And out you go... Finally, standing behind the podium, waiting for your name, you see your teammates in the stands waving their USA flags, the crowd cheering so loud. The moment is going way too fast! Your name is announced, and you step up on that podium! Wave! Smile! Hand on the heart and listen to that national anthem. Take a deep breath... and honestly I don't remember much else from that moment.
There was no "ah ha", or "I did it". It was more a "thank-goodness-that's-over". Honestly, I was a bit disappointed for feeling this way. I thought to myself, wasn't I supposed to be crying, or feeling MORE. I'm singing the national anthem, and it's for me!
The next few hours were a blur -- photos, media, drug testing, eventually finding some time to cool down... I do, after all, have other races to prep for. Finally, dinner... Finding friends in the dining hall at this late hour is less then likely, but there are a few stragglers left to hug. What can I say, I really love hugs. And finally, late at night I finally lay down in bed with that gold medal sitting in a box right on my bedside table. I felt satisfied, relieved, excited. I didn't want to go to sleep! I didn't want it to end, I didn't want another day to come because this one was just too great. But eventually the exhaustion set in...
So what does it feel like to be an Olympian? Well, in that moment I didn't know. It wasn't until a few years later that I finally started to understand... That moment came while watching the Vancouver Winter Olympics four years ago. I had the tv on, just like I do right now watching Sochi. And I was watching some men's skiing event. Until now, I didn't remember the event, the skier's name or his story, I just remembered watching him compete and stepping up on that podium. (I now know it was Alex Bilodeau, Canadian Moguls Skier). All of a sudden I felt this rush of pride and joy watching him (he wasn't even an athlete for USA, which was weird) and as his eyes welled up on that podium, mine began to also. Now, I know that many people cry watching the Olympics... but what I felt was so much more. I was taken back to Beijing, and I finally realized what it means to be an Olympian.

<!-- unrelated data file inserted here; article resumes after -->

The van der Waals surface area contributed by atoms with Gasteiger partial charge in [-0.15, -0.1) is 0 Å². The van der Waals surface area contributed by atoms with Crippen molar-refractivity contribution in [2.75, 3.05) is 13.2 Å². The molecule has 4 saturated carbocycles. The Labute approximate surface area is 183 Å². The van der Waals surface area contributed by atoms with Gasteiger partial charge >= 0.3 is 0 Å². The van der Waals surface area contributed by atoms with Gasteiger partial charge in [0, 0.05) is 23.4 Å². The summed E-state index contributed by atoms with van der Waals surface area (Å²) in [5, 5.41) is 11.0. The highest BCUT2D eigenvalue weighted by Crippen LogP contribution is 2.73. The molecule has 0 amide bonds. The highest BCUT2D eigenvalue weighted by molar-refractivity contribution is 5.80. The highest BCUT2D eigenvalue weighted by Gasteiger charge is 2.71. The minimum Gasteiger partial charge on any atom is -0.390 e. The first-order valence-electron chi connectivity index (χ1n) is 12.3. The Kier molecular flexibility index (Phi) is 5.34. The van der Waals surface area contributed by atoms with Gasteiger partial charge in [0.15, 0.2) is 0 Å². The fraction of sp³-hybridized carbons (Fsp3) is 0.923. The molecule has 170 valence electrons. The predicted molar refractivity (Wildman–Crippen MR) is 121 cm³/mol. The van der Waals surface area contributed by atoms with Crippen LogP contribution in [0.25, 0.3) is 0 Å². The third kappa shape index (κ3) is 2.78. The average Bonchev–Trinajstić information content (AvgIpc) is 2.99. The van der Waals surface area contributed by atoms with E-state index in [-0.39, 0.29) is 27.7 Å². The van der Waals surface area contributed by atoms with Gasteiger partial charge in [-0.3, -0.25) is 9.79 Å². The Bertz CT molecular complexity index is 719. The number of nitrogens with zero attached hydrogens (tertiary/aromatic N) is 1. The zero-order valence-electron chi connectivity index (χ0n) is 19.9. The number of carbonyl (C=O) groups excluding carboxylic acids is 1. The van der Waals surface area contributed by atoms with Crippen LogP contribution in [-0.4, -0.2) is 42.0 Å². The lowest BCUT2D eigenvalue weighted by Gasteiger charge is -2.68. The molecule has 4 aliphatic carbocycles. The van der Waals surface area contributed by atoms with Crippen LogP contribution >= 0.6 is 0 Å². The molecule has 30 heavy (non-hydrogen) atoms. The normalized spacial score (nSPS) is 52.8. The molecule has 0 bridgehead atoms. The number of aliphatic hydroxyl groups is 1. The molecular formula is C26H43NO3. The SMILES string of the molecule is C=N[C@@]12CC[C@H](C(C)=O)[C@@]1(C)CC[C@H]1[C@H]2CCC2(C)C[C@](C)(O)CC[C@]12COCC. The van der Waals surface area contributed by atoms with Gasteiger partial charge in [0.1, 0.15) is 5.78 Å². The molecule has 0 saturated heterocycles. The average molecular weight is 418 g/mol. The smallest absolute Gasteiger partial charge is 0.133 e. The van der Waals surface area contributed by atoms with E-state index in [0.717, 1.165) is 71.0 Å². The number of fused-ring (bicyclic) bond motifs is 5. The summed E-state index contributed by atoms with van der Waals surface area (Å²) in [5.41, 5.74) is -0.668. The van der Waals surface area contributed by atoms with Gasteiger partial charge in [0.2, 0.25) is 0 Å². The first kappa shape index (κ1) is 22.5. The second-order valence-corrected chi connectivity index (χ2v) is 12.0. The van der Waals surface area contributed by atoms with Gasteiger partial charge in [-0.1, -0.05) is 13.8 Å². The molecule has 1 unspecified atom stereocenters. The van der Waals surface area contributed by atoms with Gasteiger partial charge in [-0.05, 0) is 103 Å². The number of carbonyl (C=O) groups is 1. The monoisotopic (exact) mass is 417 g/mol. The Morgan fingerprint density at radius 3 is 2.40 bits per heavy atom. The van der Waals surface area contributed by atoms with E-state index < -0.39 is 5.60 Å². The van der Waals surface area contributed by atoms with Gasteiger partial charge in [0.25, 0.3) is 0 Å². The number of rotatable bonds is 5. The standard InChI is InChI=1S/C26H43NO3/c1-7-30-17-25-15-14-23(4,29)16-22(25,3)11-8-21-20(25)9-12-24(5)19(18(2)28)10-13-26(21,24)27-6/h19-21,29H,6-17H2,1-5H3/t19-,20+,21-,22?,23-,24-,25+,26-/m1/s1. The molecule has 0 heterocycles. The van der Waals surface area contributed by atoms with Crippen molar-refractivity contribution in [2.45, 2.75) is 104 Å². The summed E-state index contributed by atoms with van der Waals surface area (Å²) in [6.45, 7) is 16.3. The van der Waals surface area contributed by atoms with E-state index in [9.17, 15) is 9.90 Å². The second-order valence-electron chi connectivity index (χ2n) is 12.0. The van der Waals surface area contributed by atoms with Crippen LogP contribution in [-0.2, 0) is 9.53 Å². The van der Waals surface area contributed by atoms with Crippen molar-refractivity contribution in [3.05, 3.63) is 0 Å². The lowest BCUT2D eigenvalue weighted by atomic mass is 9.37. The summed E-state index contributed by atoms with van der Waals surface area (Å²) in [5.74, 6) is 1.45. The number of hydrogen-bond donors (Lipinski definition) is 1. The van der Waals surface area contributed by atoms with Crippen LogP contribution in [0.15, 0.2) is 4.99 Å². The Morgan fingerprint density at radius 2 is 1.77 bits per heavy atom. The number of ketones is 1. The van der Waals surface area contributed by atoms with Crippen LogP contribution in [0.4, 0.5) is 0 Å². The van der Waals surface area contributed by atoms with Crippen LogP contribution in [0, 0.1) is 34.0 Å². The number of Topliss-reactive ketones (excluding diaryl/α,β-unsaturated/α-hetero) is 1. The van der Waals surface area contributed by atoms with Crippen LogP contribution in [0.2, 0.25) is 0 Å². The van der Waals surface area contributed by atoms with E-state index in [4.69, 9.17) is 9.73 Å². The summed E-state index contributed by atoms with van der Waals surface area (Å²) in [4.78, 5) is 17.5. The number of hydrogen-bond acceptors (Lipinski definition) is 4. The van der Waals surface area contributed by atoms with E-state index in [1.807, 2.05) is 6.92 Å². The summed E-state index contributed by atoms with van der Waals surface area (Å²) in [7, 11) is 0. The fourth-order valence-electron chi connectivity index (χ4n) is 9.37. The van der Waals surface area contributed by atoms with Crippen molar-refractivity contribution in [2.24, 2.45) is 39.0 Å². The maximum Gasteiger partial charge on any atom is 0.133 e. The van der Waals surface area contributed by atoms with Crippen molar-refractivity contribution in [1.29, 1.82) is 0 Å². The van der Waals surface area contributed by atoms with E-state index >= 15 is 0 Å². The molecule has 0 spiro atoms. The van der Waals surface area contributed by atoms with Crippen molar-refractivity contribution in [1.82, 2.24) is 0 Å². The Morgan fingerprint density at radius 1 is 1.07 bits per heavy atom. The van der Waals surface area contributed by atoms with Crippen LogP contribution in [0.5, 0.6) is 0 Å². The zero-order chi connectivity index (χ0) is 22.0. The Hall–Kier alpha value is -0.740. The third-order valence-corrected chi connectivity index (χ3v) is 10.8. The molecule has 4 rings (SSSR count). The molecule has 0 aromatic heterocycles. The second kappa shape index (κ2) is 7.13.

When I was in the moment I didn't grasp what was happening beyond me, outside of that pool deck. The hopes of a nation. The dreams of little swimmer kids everywhere. My family back home who were watching and waiting to pop that champagne. My Mom and Dad who took me to practice at 4:30 in the morning, every morning. My sister who cheered me on. All the coaches along the way. My relatives watching from the US, Hungary, and Romania. Every teacher and childhood friend. Every teammate and USC student... My school, My Family, My Country.
It wasn't about me at all. It was about Olympic Spirit and National Pride. The joys of competition and the Human Spirit.
Fast Forward to Sochi, 2014. Every athlete, every medal and every story is such a beautiful moment that reminds me of the joys of competition and the beauty of the Olympic Spirit.
I hope you are all enjoying watching the Sochi Winter Olympics and celebrating in true Olympic Spirit. And will someone please pass me the tissues...?